What was required was a much more favourable weight distribution. Both Ford and Austin Rover experimented with front-mid-engine layouts but found packaging an engine and four-wheel-drive running gear impossible. Both then put the engine in the middle, the Ford RS200 featuring the gearbox up front for arguably the most benign balance in a Group B car. 

However, the car that first showed what could really be possible was the Peugeot 205 T16, which made its competition debut on the Tour de Corse in 1984. Compact, mid-transverse-engined and with four-wheel drive, it was a rallying supercar, even in original 340bhp form, and took both the drivers’ and manufacturers’ titles in ’85 and ’86.   

> Click here for our Peugeot 208 GTi review 

That said, what dates a Group B car – other than the sheer, hypnotic potential for utter danger – is its suspension and four-wheel-drive system. The art of four-wheel drive was just being understood, and even to drive something like the road RS200 in these images is to experience a drivetrain of astonishing crudity. The Ford had perhaps the most advanced suspension of its day with its twin-rear-damper setup, but, compared with the astonishing capabilities of a 2017 WRC car and its magic carpet ride, it is from the Iron Age. No wonder Group B stage times have long since been surpassed in the latter years of the WRC. 

Engine & gearbox

Looking back, it’s easy to feel sorry for embattled Austin Rover. Having decided to go with a V6 engine for its Metro 6R4 because there was nothing else suitable in its inventory, it was committed to a non-turbo configuration based around the displacement and weight rules. ‘FISA were supposed to be controlling the fuels,’ recalls Davenport drily, ‘and there was no reason a 3-litre naturally aspirated engine of 400bhp shouldn’t be competitive with a turbocharged 1.7-litre engine. But the teams were using high levels of toluene – it was just ridiculous.’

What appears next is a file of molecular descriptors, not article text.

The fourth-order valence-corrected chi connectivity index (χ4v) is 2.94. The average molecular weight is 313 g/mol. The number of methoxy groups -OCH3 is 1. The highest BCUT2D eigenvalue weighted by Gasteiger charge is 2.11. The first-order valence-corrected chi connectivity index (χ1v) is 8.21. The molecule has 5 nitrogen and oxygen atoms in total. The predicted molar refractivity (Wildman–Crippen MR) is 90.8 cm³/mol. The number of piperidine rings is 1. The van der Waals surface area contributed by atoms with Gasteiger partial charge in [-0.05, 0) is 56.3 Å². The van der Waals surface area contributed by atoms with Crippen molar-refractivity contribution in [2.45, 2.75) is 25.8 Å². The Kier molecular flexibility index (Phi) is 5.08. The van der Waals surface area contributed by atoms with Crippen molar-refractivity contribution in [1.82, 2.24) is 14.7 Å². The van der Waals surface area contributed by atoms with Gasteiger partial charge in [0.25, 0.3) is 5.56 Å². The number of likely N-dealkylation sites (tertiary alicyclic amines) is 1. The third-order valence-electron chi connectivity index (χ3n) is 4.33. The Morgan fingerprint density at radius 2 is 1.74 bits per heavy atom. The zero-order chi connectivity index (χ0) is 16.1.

Ah yes, C6H5-CH3, or toluene to you and me: the colourless but evil-smelling octane-boosting aromatic hydrocarbon that contributed so much to the turbocharged madness of the 1980s, whether in F1 or in the WRC. Used by the Luftwaffe in World War II, its octane-boosting qualities combined perfectly with the relatively new art of turbocharging and, crucially, the emergent electronic control of fuel injection. ‘The gains in electronics were very rapid,’ recalls Ford man Wheeler. ‘We started at Boreham in 1983 with the Escort RS1700T and Bosch, and you wouldn’t believe the size of the testing equipment they’d cram into the passenger seat. But it was incredible what they were up to – Dr Udo Zucker was a complete genius.’ 

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More than anything else, it’s raw power that defines the Group B era. By 1986 there was a 500 club: the E2 S1 Quattro with at least 550bhp, maybe more; the turbocharged and supercharged Delta S4 with incredible response as well as immense power; and the Evo 2 T16, at least when fitted with an F1-spec turbocharger, as the team tried.   

And just imagine what might have come later. For 1987 Ford planned to introduce the first evolution of the RS200, having bucked the trend by rallying the original ‘200-build’ car in its first year. The ‘evo’ put right one of the original car’s main weaknesses: 444bhp in 1986 just simply wasn’t enough. The larger 2.1-litre BDT engine moved the car to the optimum point in its displacement/weight class, and would have given the RS200 a reliable 650bhp from the start of the season.